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Korean Journal of Fertility and Sterility 2007;34(1):41-48.
Published online March 1, 2007.
Effects of Y Chromosome Microdeletion on the Outcome of in vitro Fertilization.
Noh Mi Choi, Kwang Moon Yang, Inn Soo Kang, Ju Tae Seo, In Ok Song, Chan Woo Park, Hyoung Song Lee, Hyun Joo Lee, Ka young Ahn, Ho Suap Hahn, Hee Jung Lee, Na Young Kim, Seung Youn Yu
1Department of Obstetrics and Gynecology, Cheil General Hospital, Kwandong University College of Medicine, Seoul, Korea.
2Department of Urology, Cheil General Hospital, Kwandong University College of Medicine, Seoul, Korea.
3Laboratory of Reproductive Biology & Infertility, Cheil General Hospital, Kwandong University College of Medicine, Seoul, Korea.
Abstract
OBJECTIVE
To determine whether the presence of Y-chromosome microdeletion affects the outcome of in vitro fertilization (IVF) and intracytoplasmic sperm injection (ICSI) program. METHODS: Fourteen couples with microdeletion in azoospermic factor (AZF)c region who attempted IVF/ICSI or cryopreserved and thawed embryo transfer cycles were enrolled. All of the men showed severe oligoasthenoteratoazoospermia (OATS) or azoospermia. As a control, 12 couples with OATS or azoospermia and having normal Y-chromosome were included. Both groups were divided into two subgroups by sperm source used in ICSI such as those who underwent testicular sperm extraction (TESE) and those used ejaculate sperm. We retrospectively analyzed our database in respect to the IVF outcomes. The outcome measures were mean number of good quality embryos, fertilization rates, implantation rates, beta-hCG positive rates, early pregnancy loss and live birth rates. RESULTS: Mean number of good quality embryos, implantation rates, beta-hCG positive rates, early pregnancy loss rates and live birth rates were not significantly different between Y-chromosome microdeletion and control groups. But, fertilization rates in the Y-chromosome microdeletion group (61.1%) was significantly lower than that of control group (79.8%, p=0.003). Also, the subgroup underwent TESE and having AZFc microdeletion showed significantly lower fertilization rates (52.9%) than the subgroup underwent TESE and having normal Y-chromosome (79.5%, p=0.008). Otherwise, in the subgroups used ejaculate sperm, fertilization rates were showed tendency toward lower in couples having Y-chromosome microdeletion than couples with normal Y-chromosome. (65.5% versus 79.9%, p=0.082). But, there was no significance statistically. CONCLUSIONS: In IVF/ICSI cycles using TESE sperm, presence of Y-chromosome microdeletion may adversely affect to fertilization ability of injected sperm. But, in cases of ejaculate sperm available for ICSI, IVF outcome was not affected by presence of Y-chromosome AZFc microdeletion. However, more larger scaled prospective study was needed to support our results.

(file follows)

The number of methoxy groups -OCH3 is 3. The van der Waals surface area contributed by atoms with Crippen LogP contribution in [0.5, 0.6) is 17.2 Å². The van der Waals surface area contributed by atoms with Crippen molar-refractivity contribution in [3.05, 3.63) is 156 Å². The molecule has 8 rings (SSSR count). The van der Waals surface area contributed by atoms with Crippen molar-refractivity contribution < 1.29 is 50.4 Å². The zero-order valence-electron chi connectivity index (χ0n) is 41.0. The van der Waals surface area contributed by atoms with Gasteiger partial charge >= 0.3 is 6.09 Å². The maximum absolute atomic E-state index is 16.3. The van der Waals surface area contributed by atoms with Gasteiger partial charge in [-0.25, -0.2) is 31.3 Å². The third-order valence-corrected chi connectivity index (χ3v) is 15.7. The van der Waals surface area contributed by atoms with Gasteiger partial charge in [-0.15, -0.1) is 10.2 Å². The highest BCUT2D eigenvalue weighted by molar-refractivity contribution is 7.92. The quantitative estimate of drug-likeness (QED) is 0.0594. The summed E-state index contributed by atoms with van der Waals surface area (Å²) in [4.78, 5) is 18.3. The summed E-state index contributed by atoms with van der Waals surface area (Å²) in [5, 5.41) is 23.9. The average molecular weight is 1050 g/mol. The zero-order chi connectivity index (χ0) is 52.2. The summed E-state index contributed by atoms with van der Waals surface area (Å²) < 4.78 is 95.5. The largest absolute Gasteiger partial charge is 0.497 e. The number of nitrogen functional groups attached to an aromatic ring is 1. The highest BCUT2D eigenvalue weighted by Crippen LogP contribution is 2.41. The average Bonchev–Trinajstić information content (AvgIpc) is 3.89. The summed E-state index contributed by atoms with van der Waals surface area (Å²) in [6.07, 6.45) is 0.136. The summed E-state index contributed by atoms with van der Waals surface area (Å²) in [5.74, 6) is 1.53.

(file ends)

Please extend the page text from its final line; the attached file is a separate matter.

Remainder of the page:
Key Words: Azoospermia; OATS; Y-chromosome microdeletion; ICSI; TESE


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